The Art of Science: Maria Sibylla Merian
Who is Maria Sibylla Merian?
On the 2nd of April, 1647, Maria Sibylla Merian was born in a Swiss town to parents Matthäus Merian and Johanna Sibylla. Her father, unfortunately, died when she was only 3, and her mother married the still-life painter Jacob Marrel. Marrel loved Maria as his own and taught her what she knew about painting. Maria was a talented and inquisitive child from the beginning, collecting flowers and insects that intrigued her. At 13, she was already breeding silkworms and painting catalogues of them.
Though born in Switzerland, Maria would spend most of her life in Germany. She would take up art as her profession, and marry one of Marrel’s apprentices in 1665. Maria would have two daughters from this marriage, Johanna and Dorothea, but the union would dissolve in 1685. She would also study under famed art historian Joachim Von Sandrart, and teach unmarried girls from wealthy families. This have her access to their gardens, their plants and insects.
Maria published her first work, called the Neues Blumenbuch, in 1675, and her second work just two years later. However, she is most well known for the Metamorphosis Insectorum Surinamensium. The work is a collection of her diagrams and paintings of flowers and insects she encountered on a trip to Surinam in 1699 when she was 52.
She undertook a scientific expedition when it was highly unusual for women to do so, and even brought her daughter Dorothea along. She even financed the trip herself, selling over 250 of her paintings to do so. Furthermore, she only returned home to Amsterdam after contracting malaria. Maria can be seen as a pioneer for women in STEM, as she even ended up discovering new species of insects. Her curiosity and scientific thirst drove her to take on many challenges and defy the gender norms of her time.
Not only this, her method of cataloguing insects was unique for the time. Her contemporaries used to draw them as isolated specimens, with different stages in their life cycles on different pages. On the other hand, she drew insects in their natural habitats, surrounded by flowers and chrysalises.
Paralyzed by a stroke in 1715, Maria was left unable to work in her final years. She died in Amsterdam on the 13th of January, 1717, at age 69. During her life she illustrated the life cycles of 186 insect species, and scientists still use her classifications of moths and butterflies. She also illustrates flowers, including the Semper Augustus tulip, which is now extinct. The tulip had a vivid white and red marbling pattern caused by a virus, and during the 1620s and 1630s, a single bulb of it cost as much as a house.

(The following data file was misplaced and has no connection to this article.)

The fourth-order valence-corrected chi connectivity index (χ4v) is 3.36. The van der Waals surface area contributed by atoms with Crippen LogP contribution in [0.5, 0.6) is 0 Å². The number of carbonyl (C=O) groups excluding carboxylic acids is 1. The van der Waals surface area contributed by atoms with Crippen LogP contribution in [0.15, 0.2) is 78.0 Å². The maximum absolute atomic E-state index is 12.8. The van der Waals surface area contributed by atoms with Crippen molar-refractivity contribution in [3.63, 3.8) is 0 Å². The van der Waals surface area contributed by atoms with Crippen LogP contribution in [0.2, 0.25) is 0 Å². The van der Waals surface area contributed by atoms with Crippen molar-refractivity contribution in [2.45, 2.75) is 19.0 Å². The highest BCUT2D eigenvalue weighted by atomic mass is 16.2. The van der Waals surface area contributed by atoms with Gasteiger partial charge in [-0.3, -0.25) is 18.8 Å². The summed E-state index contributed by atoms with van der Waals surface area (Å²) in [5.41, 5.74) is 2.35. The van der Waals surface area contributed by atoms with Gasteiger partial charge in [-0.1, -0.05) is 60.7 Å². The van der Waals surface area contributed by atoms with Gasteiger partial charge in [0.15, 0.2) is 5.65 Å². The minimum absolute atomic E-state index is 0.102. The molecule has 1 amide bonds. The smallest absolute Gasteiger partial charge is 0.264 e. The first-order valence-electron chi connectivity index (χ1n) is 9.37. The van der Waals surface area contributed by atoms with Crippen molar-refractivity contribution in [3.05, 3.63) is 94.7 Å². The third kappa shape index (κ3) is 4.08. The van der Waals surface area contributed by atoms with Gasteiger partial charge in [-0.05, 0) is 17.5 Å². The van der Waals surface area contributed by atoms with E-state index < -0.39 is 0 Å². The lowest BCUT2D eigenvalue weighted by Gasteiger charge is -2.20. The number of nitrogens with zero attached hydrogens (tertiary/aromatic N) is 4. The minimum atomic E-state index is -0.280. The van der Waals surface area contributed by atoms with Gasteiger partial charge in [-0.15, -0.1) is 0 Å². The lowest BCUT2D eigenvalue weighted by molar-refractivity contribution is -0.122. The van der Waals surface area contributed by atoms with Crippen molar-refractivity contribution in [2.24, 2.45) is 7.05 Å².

Because [Merian] also strove constantly to adorn her flower paintings with caterpillars, butterflies, and other insects … she paid very close attention, over a long time, to [their] wondrous changes, the particular plant foods, and more… By many curious investigations, she made quite new discoveries about such insects for the further advancement of natural science.
—Johann Dopprlmayer, 1730
A posthumous collection of her work, Erucarum Ortus Alimentum et Paradoxa Metamorphosis, was published, celebrating her life and work. Her art also laid the groundwork for future botanists, naturalists and entomologists, including Swedish zoologist Carl Linnaeus. Before the switch to the Euro, some German banknotes featured her portrait. Her work was also exhibited in the Women Artists of the Dutch Golden Age show in 2019.
Maria and STEAM
STEAM stands for Science, Technology, Engineering, Arts and Mathematics, and refers to the method of teaching children scientific skills and knowledge. In our previous Art of Science blog, we discussed Leonardo da Vinci and how he advocated for us to consider art and science one and the same. Maria did exactly this. She saw the world with wonder and curiosity. She made connections between insects and flowers that most others overlooked.
Modern STEAM students, especially girls can learn a lot from her. Her life teaches us the importance of overcoming challenges and not letting societal stereotypes keep us from being successful. She is also a great example of how art can be used for educational purposes.
STEAM and LearnOBots
LearOBots is a startup based in Islamabad and we aim to bring state-of-the-art STEAM education to Pakistani children between 8-14 years old. We offer DIY Robotics Kits and classes in coding. Our LearnOSTEAM programme is an online, distance-learning service that teaches children coding through fun activities. They can create their own games and videos, and then share them with friends.
We also offer a STEAM Summer Camps, where kids can learn important skills and make new friends. Children can also interact with robots and 3D printers to get hands-on experience. If you’re interested in our Camp, sign up right now while registrations are still open! You can also reach us through our WhatsApp and email.